I’ve already written about MNDoT’s new context-sensitivity and efforts to engage citizens and city officials. Then I attended a CIMS – that’s Corridor Investment Management Strategy – conference in Owatonna a few months ago dealing with the I-35 corridor and related routes a few months ago. The latest to come from the CIMS meeting is a website dedicated to gathering citizen input to help MnDOT Develop Evaluation Criteria for the CIMS Advancing Minnesota’s Sustainable Solutions Solicitation. The “solicitation” is a competition for $30 million to fund trunk highway projects that improve quality of life, environmental health or economic competitiveness and so MNDoT is asking for input to develop the criteria by which quality of life, environment and economic competitiveness are judged. So far, there are 5 proposed evaluation criteria including whether a project advances multimodal access or improves air quality – go add your own or comment on what’s there (don’t forget to look at the Minnesota GO plan for more information on MNDoT’s planning)
So, if MNDoT can do this on a statewide basis, why couldn’t Northfield do this for budget issues, parks, streets, etc.?
Tuesday is a big day in the safety center financing process. The Council will vote on a resolution to approve the lease-revenue financing transaction – we will vote to close the deal, in other words.
The package of documents is 551 pages, but the collection of documents is quite straightforward, so don’t let the size (or the legalese) overwhelm you (nor the handwaving on Locally Grown). The documents itemize the parts of the deal and allocate risks. To repeat – the documents describe the deal and are intended to allocate the risks among the parties. Much of the length is from the repetition of relevant definitions and terms in each document, as well as the requirements of securities law which are extensive.
1-5: Finance director Kathleen McBride’s memo which itemizes everything else in the packet – it’s a good summary of who is involved and the documents in the packet.
6-12: The resolution by which the Council authorizes the transaction and approves the financing documents. The three provisions (repeated throughout the documents) to highlight are (1) these are not general obligations of the City (the full faith and credit of the City are not pledged to pay these obligations), (2) the City must appropriate payment annually (Failure to appropriate funds annually is at the sole discretion of the Council), and (3) the certificates of participation (COPs) are tax-exempt.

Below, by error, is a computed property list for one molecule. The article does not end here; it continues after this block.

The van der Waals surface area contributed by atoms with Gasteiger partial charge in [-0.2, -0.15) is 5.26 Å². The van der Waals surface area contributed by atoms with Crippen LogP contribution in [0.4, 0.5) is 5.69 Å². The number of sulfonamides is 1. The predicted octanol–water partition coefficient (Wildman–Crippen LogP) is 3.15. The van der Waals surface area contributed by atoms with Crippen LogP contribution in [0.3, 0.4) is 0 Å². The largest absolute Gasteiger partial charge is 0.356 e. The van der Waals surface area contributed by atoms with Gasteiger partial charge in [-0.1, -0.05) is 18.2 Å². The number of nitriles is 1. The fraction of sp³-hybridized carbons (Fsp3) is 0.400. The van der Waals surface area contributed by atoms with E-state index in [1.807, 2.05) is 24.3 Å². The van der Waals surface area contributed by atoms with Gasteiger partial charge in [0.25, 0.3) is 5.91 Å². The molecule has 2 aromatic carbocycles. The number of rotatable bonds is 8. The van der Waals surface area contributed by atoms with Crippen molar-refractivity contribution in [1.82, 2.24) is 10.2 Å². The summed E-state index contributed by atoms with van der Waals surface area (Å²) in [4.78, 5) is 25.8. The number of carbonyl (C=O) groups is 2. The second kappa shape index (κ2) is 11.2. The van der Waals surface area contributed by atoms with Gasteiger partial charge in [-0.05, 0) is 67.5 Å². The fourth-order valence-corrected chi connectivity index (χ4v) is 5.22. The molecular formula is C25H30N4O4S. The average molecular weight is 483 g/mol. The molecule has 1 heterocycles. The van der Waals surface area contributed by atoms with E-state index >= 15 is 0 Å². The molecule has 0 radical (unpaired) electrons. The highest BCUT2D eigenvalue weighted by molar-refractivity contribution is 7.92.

13-25: Ground lease
Deal: Northfield has already purchased the property for the project – the Cowles property – on Riverview Drive off Highway 3. Now the City will lease the land for $1 to US Bank for the duration of the lease-purchase deal below.
Risks: Since this is about land, the site lease puts the burden for ensuring good title, proper zoning, etc., and no environmental hazards on the City as owner/lessor. But the meat of it is the termination section: 3 ways the site lease can terminate, all dependent on the lease purchase agreement: (1) full payment of the lease below (that’s the $6.28 million) at the end of the term, (2) prepayment of the lease, or (3) non-payment either by failing to appropriate the rental payments each year or by default (money appropriated but not paid for some reason). These termination events are repeated throughout the documents.
26-68: Lease-purchase agreement
Deal: The City agrees to pay rent to lease the property resulting in the purchase when the obligation is paid (either at the end of the term or sooner if prepaid); the Trustee agrees to lease the “lease property” which includes “the Project” (design, construction, installation, and equipping of an approximately 26,653 sq.ft. public safety center on the site), site improvements, etc.
Lease term: date of issuance to April 2, 2033 and expires at earliest of: full payment, prepayment, or non-payment as above.